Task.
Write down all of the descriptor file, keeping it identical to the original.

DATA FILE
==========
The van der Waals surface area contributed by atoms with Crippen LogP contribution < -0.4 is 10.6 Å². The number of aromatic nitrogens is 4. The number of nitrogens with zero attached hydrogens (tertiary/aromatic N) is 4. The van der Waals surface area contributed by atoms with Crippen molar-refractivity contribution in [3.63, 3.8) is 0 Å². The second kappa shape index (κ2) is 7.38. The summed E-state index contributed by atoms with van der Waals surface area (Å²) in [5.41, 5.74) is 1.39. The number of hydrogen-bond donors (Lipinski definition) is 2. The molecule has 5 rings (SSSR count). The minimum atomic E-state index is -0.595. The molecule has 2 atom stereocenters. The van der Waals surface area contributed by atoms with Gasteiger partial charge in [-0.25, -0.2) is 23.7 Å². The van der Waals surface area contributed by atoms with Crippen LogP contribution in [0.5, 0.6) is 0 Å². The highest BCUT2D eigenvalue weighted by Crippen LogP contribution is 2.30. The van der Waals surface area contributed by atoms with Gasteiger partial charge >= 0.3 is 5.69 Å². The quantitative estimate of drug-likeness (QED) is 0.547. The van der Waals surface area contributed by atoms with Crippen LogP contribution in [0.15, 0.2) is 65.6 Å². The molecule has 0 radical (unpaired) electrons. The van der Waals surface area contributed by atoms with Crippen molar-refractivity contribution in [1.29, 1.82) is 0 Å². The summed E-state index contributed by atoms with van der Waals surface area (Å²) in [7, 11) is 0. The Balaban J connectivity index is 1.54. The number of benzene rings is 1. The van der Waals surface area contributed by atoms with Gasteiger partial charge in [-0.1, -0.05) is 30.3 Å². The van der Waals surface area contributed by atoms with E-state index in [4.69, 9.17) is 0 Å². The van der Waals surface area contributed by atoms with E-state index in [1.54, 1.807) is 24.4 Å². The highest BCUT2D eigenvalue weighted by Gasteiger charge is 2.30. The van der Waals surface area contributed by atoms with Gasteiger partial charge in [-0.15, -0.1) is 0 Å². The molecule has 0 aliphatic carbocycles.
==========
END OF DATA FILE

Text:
The van der Waals surface area contributed by atoms with Crippen LogP contribution < -0.4 is 10.6 Å². The number of aromatic nitrogens is 4. The number of nitrogens with zero attached hydrogens (tertiary/aromatic N) is 4. The van der Waals surface area contributed by atoms with Crippen molar-refractivity contribution in [3.63, 3.8) is 0 Å². The second kappa shape index (κ2) is 7.38. The summed E-state index contributed by atoms with van der Waals surface area (Å²) in [5.41, 5.74) is 1.39. The number of hydrogen-bond donors (Lipinski definition) is 2. The molecule has 5 rings (SSSR count). The minimum atomic E-state index is -0.595. The molecule has 2 atom stereocenters. The van der Waals surface area contributed by atoms with Gasteiger partial charge in [-0.25, -0.2) is 23.7 Å². The van der Waals surface area contributed by atoms with Crippen LogP contribution in [0.5, 0.6) is 0 Å². The highest BCUT2D eigenvalue weighted by Crippen LogP contribution is 2.30. The van der Waals surface area contributed by atoms with Gasteiger partial charge >= 0.3 is 5.69 Å². The quantitative estimate of drug-likeness (QED) is 0.547. The van der Waals surface area contributed by atoms with Crippen LogP contribution in [0.15, 0.2) is 65.6 Å². The molecule has 0 radical (unpaired) electrons. The van der Waals surface area contributed by atoms with Crippen molar-refractivity contribution in [1.29, 1.82) is 0 Å². The summed E-state index contributed by atoms with van der Waals surface area (Å²) in [7, 11) is 0. The Balaban J connectivity index is 1.54. The number of benzene rings is 1. The van der Waals surface area contributed by atoms with Gasteiger partial charge in [-0.1, -0.05) is 30.3 Å². The van der Waals surface area contributed by atoms with E-state index in [4.69, 9.17) is 0 Å². The van der Waals surface area contributed by atoms with E-state index in [1.54, 1.807) is 24.4 Å². The highest BCUT2D eigenvalue weighted by Gasteiger charge is 2.30. The van der Waals surface area contributed by atoms with Gasteiger partial charge in [-0.15, -0.1) is 0 Å². The molecule has 0 aliphatic carbocycles.